Miss Woods began with the center drawer of the Wilson desk. In it was a folder marked: "THE UNAUTHORIZED DISCLOSURE OF THE INFORMATION CONTAINED IN THE ATTACHED DOCUMENT(S) COULD BE PREJUDICIAL TO THE DEFENSE INTEREST OF THE UNITED STATES...Please put in the middle drawer of the President's desk." Inside were Nixon's funeral plans, six rose-colored pages, photographs, and an Avis Rent-a-Car map, with a description of Rose Hills cemetery in Whittier, California, the town where he grew up. "Rose Hills is renowned as Southern California's most spacious and naturally beautiful Memorial Park." There was a list of honorary pallbearers, as well as a list of six musical selections, from "God Bless America" to "California, Here I Come." Next to the California song, the poor boy from Whittier who had become president had written, "Played softly and slowly."
Into a box it went, along with letters, stacks of newspaper clippings and polling summaries, the plastic belts of dictating machines, even a Halloween mask from a party. Most of what went into the boxes were the President's memos to himself, hand-written over five years on long yellow legal pads or dictated late at night and transcribed the next day. "To do" lists and "to be" lists -- about what he wanted from history, what kind of president he wanted to be, what kind of man he wanted to be. American self-improvement lectures to himself -- the most important dialogue in the White House, an introvert's dialogue with himself.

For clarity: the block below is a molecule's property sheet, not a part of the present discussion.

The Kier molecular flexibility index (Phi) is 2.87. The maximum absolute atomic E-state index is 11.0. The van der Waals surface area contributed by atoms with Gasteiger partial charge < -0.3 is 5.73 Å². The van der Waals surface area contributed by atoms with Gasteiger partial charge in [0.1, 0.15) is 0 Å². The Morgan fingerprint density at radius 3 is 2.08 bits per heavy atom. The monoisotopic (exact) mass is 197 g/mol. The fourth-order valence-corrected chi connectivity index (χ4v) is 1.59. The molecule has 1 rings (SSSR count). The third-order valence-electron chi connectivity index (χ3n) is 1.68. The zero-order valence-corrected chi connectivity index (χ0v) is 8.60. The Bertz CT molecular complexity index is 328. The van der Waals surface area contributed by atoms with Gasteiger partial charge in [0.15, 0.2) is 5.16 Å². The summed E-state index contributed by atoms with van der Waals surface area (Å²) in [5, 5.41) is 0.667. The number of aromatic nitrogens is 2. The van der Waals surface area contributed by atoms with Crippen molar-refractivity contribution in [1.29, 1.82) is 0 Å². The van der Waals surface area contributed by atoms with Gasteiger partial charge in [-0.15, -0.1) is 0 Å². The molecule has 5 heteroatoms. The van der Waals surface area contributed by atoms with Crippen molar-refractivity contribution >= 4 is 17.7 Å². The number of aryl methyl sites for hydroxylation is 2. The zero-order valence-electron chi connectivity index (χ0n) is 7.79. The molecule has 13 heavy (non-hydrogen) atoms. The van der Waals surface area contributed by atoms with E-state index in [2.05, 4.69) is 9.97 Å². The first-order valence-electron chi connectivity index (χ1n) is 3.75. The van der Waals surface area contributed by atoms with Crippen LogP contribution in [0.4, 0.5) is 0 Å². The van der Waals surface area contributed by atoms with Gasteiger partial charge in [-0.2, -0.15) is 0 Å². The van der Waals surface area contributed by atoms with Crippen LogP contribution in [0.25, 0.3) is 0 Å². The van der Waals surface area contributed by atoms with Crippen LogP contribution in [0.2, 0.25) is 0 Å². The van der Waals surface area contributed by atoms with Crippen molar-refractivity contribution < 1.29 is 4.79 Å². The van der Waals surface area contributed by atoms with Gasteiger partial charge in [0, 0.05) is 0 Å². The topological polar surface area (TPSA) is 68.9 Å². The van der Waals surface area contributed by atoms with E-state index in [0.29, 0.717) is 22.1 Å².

One of the first of the lists, from the Eisenhower desk, was written late at night on February 6, 1969, Nixon's seventeenth day as president. He was preparing for an interview with Hugh Sidey, who wrote a column called "The Presidency" for both Time and Life magazines, and he wrote three pages of resolutions to himself:
Compassionate, Bold, New, Courageous...Zest for the job (not lonely but awesome). Goals -- reorganized govt. Idea magnet...
Mrs. RN -- glamour, dignity...
Open Channels for Dissent...Progress -- Participation, Trustworthy, Open-minded.
Most powerful office. Each day a chance to do something memorable for someone. Need to be good to do good...The nation must be better in spirit at the end of term. Need for joy, serenity, confidence, inspiration.